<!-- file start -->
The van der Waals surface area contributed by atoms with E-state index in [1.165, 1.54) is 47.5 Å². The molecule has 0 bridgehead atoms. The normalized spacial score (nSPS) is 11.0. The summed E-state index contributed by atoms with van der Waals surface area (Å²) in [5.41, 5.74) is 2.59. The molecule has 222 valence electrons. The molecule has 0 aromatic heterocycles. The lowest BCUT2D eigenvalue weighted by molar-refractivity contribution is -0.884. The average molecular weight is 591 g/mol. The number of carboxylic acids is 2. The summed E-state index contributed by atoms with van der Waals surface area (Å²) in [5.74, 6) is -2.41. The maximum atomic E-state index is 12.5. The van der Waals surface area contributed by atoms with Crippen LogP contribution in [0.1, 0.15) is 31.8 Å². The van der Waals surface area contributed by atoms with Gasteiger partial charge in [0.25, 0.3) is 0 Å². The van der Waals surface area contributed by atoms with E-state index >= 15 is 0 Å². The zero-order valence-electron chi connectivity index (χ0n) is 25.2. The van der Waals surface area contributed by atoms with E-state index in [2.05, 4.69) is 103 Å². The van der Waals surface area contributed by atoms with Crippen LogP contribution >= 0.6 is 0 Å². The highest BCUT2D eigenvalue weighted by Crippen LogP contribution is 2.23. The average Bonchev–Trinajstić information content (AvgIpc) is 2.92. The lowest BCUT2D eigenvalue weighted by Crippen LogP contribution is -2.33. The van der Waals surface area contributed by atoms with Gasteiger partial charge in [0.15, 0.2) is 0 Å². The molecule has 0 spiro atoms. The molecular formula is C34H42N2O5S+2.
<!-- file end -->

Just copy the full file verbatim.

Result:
The van der Waals surface area contributed by atoms with E-state index in [1.165, 1.54) is 47.5 Å². The molecule has 0 bridgehead atoms. The normalized spacial score (nSPS) is 11.0. The summed E-state index contributed by atoms with van der Waals surface area (Å²) in [5.41, 5.74) is 2.59. The molecule has 222 valence electrons. The molecule has 0 aromatic heterocycles. The lowest BCUT2D eigenvalue weighted by molar-refractivity contribution is -0.884. The average molecular weight is 591 g/mol. The number of carboxylic acids is 2. The summed E-state index contributed by atoms with van der Waals surface area (Å²) in [5.74, 6) is -2.41. The maximum atomic E-state index is 12.5. The van der Waals surface area contributed by atoms with Crippen LogP contribution in [0.1, 0.15) is 31.8 Å². The van der Waals surface area contributed by atoms with Gasteiger partial charge in [0.25, 0.3) is 0 Å². The van der Waals surface area contributed by atoms with E-state index >= 15 is 0 Å². The zero-order valence-electron chi connectivity index (χ0n) is 25.2. The van der Waals surface area contributed by atoms with E-state index in [2.05, 4.69) is 103 Å². The van der Waals surface area contributed by atoms with Crippen LogP contribution >= 0.6 is 0 Å². The highest BCUT2D eigenvalue weighted by Crippen LogP contribution is 2.23. The average Bonchev–Trinajstić information content (AvgIpc) is 2.92. The lowest BCUT2D eigenvalue weighted by Crippen LogP contribution is -2.33. The van der Waals surface area contributed by atoms with Gasteiger partial charge in [0.15, 0.2) is 0 Å². The molecule has 0 spiro atoms. The molecular formula is C34H42N2O5S+2.